When taking backups this way, logs for this backup are stored on that DC here (C:\Windows\Logs\WindowsServerBackup). Usually with time, those logs will consume big space, so i would run a script to delete log files from this directory using another script

monitor active directory backup

The Requirement

“Send me email if my AD was not backed up recently”

I was given a task for making sure that AD backups (system state) is working fine and to get alerts if it fails.

If you go to the internet, you will find many solutions for taking backup for the domain controller’s system state. If you are using Windows Built in Backup Software, then you can write a script to search for specific event IDs under the Backup Event Log category. This was my initial thought. You will find many scripts out there who look at that place. But those scripts will only work if you are using Windows Backup Built in software.

I wanted a more direct, more reliable, more abstracted way to check AD backups. I want to go to AD and ask it : When the last time you get backed up, and then get alerts if this exceeded my backup cycle Window.

How to solve it ?

Lucky me, i found this nice article talking about PowerShell and AD stuff. It is a smart way to get the backup status for each AD partition, and the script is written in a way that works in all environments and no hard coding is used.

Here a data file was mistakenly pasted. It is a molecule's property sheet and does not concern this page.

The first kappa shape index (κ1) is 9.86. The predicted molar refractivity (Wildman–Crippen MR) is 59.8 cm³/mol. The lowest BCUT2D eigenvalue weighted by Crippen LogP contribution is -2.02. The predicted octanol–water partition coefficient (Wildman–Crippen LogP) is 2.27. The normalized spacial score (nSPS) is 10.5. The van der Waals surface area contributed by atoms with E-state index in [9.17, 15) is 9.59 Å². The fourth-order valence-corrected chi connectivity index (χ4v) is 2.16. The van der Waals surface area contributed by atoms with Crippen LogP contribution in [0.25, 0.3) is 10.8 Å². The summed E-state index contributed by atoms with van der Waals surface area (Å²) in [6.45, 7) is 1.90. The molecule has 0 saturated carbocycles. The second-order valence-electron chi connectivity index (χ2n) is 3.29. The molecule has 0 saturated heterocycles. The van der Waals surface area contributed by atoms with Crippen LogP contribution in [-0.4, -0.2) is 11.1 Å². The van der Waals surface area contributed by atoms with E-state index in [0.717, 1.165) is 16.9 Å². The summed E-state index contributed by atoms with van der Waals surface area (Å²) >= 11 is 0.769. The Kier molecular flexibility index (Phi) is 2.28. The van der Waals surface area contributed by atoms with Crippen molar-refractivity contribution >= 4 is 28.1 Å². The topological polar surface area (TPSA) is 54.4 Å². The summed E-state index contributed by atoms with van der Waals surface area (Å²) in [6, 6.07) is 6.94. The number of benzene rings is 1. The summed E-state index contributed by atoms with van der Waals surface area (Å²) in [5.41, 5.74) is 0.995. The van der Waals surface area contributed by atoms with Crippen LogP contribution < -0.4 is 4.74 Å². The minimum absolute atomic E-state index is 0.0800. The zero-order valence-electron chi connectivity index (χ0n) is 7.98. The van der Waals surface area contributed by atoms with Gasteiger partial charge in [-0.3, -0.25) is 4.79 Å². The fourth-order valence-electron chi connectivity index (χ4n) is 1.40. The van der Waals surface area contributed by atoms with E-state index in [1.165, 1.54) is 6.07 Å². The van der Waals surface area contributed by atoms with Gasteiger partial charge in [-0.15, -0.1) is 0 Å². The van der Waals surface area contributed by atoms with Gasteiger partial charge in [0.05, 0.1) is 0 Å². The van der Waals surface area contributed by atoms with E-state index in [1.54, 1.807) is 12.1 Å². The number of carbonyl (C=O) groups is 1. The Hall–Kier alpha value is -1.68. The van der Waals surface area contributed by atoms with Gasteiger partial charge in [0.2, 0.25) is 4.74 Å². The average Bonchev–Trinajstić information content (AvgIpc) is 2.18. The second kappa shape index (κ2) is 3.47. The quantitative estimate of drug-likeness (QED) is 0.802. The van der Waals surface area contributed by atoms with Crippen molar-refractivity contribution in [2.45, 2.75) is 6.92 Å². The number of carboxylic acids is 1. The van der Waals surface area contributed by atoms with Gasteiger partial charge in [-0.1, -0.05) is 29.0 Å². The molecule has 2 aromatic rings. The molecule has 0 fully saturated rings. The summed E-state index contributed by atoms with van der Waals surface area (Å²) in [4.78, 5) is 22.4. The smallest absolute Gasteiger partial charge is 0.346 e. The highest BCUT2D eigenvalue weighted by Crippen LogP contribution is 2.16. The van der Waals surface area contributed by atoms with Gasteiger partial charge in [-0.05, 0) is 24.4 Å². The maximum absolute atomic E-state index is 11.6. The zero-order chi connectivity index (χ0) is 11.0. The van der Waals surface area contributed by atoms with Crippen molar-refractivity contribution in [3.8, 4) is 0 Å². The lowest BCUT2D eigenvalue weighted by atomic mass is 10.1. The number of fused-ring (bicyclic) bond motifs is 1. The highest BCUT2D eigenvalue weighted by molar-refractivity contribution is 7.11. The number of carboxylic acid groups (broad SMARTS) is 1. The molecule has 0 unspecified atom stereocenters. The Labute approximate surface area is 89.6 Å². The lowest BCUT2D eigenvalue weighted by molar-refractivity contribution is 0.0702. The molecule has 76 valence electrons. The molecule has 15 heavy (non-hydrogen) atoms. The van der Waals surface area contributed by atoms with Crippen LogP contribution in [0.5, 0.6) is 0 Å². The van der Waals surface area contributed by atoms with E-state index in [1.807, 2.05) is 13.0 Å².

They use those line of code to get the last backup stamp for each AD partition

Import-Module ActiveDirectory

[string]$dnsRoot = (Get-ADDomain).DNSRoot

[string[]]$Partitions = (Get-ADRootDSE).namingContexts
$contextType = [System.DirectoryServices.ActiveDirectory.DirectoryContextType]::Domain
$context = new-object System.DirectoryServices.ActiveDirectory.DirectoryContext($contextType,$dnsRoot)
$domainController = [System.DirectoryServices.ActiveDirectory.DomainController]::findOne($context)

ForEach($partition in $partitions)
$domainControllerMetadata = $domainController.GetReplicationMetadata($partition)
$dsaSignature = $domainControllerMetadata.Item(“dsaSignature”)
Write-Host “$partition was backed up $($dsaSignature.LastOriginatingChangeTime.DateTime)`n”

What we need to do is to use the same line of codes but instead of printing out the last backup stamp for each partition, we will configure the script to send us a nice email if the last backup stamp for any partition exceeded our backup window for AD. For example, if we are suppose to take AD backup everyday using our favorite backup solution, then an email will be sent if the last backup stamp on any AD partition is more than 1 day.

Download the script

My own and complete version of the script can be download  from here

The script does not need any special permissions. Any domain user can execute it. The script will take from you your AD backup frequency and will send email alert for you ONLY if the AD backup exceeded your backup frequency (i.e you have AD backup failure).



The script can be sc

PKI – Certificate Authority CA Backup

One of the important things you need to do is to backup your certificate authority servers. In this post, i will give you some of my best practices about how to backup a CA that i came up from my experience.

1. System State Backup (Full backup ,not differential)

This is the preferred method of backup up a CA. It includes the following components related to CA services:

  • CA database: includes information about any certificate issued or revoked.